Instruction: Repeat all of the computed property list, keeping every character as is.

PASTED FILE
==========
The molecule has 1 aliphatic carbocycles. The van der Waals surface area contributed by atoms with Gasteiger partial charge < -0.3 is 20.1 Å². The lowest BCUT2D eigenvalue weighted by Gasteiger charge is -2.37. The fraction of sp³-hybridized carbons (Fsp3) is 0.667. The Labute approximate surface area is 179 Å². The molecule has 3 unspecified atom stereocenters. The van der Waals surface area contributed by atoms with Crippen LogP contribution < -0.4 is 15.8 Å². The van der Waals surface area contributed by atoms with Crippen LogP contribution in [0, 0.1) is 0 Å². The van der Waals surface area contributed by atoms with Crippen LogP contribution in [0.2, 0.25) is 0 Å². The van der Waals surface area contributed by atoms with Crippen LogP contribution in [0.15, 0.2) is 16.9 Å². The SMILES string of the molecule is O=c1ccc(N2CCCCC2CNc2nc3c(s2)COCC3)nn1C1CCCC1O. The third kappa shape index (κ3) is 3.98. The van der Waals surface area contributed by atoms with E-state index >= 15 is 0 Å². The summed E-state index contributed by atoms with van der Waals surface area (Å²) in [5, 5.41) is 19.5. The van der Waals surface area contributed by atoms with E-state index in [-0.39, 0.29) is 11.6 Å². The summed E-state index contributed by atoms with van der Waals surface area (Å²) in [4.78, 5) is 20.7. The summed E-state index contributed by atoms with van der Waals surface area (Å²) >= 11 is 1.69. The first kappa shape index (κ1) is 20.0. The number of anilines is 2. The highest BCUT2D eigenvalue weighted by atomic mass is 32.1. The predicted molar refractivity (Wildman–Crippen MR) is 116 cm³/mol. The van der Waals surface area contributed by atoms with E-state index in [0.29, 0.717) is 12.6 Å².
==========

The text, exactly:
The molecule has 1 aliphatic carbocycles. The van der Waals surface area contributed by atoms with Gasteiger partial charge < -0.3 is 20.1 Å². The lowest BCUT2D eigenvalue weighted by Gasteiger charge is -2.37. The fraction of sp³-hybridized carbons (Fsp3) is 0.667. The Labute approximate surface area is 179 Å². The molecule has 3 unspecified atom stereocenters. The van der Waals surface area contributed by atoms with Crippen LogP contribution < -0.4 is 15.8 Å². The van der Waals surface area contributed by atoms with Crippen LogP contribution in [0, 0.1) is 0 Å². The van der Waals surface area contributed by atoms with Crippen LogP contribution in [0.2, 0.25) is 0 Å². The van der Waals surface area contributed by atoms with Crippen LogP contribution in [0.15, 0.2) is 16.9 Å². The SMILES string of the molecule is O=c1ccc(N2CCCCC2CNc2nc3c(s2)COCC3)nn1C1CCCC1O. The third kappa shape index (κ3) is 3.98. The van der Waals surface area contributed by atoms with E-state index >= 15 is 0 Å². The summed E-state index contributed by atoms with van der Waals surface area (Å²) in [5, 5.41) is 19.5. The van der Waals surface area contributed by atoms with E-state index in [-0.39, 0.29) is 11.6 Å². The summed E-state index contributed by atoms with van der Waals surface area (Å²) in [4.78, 5) is 20.7. The summed E-state index contributed by atoms with van der Waals surface area (Å²) >= 11 is 1.69. The first kappa shape index (κ1) is 20.0. The number of anilines is 2. The highest BCUT2D eigenvalue weighted by atomic mass is 32.1. The predicted molar refractivity (Wildman–Crippen MR) is 116 cm³/mol. The van der Waals surface area contributed by atoms with E-state index in [0.29, 0.717) is 12.6 Å².